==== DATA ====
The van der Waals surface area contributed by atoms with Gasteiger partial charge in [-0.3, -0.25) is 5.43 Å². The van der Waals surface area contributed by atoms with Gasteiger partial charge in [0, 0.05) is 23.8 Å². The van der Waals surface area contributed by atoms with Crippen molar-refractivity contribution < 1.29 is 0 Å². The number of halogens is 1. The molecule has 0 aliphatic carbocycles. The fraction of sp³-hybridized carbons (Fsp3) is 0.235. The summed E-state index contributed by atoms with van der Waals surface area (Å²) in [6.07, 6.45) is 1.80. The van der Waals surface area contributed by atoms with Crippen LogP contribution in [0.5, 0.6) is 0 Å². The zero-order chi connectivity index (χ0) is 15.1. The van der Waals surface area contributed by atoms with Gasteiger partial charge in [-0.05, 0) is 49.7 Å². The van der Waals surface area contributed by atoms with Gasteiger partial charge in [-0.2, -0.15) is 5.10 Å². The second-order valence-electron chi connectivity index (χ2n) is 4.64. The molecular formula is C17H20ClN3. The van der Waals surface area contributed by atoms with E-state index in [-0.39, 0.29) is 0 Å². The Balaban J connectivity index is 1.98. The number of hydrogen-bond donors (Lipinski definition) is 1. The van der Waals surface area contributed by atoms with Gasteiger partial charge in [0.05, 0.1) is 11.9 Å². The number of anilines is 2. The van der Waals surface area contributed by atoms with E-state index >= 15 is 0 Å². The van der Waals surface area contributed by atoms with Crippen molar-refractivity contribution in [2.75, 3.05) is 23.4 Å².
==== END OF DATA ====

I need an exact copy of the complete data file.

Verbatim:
The van der Waals surface area contributed by atoms with Gasteiger partial charge in [-0.3, -0.25) is 5.43 Å². The van der Waals surface area contributed by atoms with Gasteiger partial charge in [0, 0.05) is 23.8 Å². The van der Waals surface area contributed by atoms with Crippen molar-refractivity contribution < 1.29 is 0 Å². The number of halogens is 1. The molecule has 0 aliphatic carbocycles. The fraction of sp³-hybridized carbons (Fsp3) is 0.235. The summed E-state index contributed by atoms with van der Waals surface area (Å²) in [6.07, 6.45) is 1.80. The van der Waals surface area contributed by atoms with Crippen LogP contribution in [0.5, 0.6) is 0 Å². The zero-order chi connectivity index (χ0) is 15.1. The van der Waals surface area contributed by atoms with Gasteiger partial charge in [-0.05, 0) is 49.7 Å². The van der Waals surface area contributed by atoms with Gasteiger partial charge in [-0.2, -0.15) is 5.10 Å². The second-order valence-electron chi connectivity index (χ2n) is 4.64. The molecular formula is C17H20ClN3. The van der Waals surface area contributed by atoms with E-state index in [-0.39, 0.29) is 0 Å². The Balaban J connectivity index is 1.98. The number of hydrogen-bond donors (Lipinski definition) is 1. The van der Waals surface area contributed by atoms with Gasteiger partial charge in [0.05, 0.1) is 11.9 Å². The number of anilines is 2. The van der Waals surface area contributed by atoms with E-state index >= 15 is 0 Å². The van der Waals surface area contributed by atoms with Crippen molar-refractivity contribution in [2.75, 3.05) is 23.4 Å².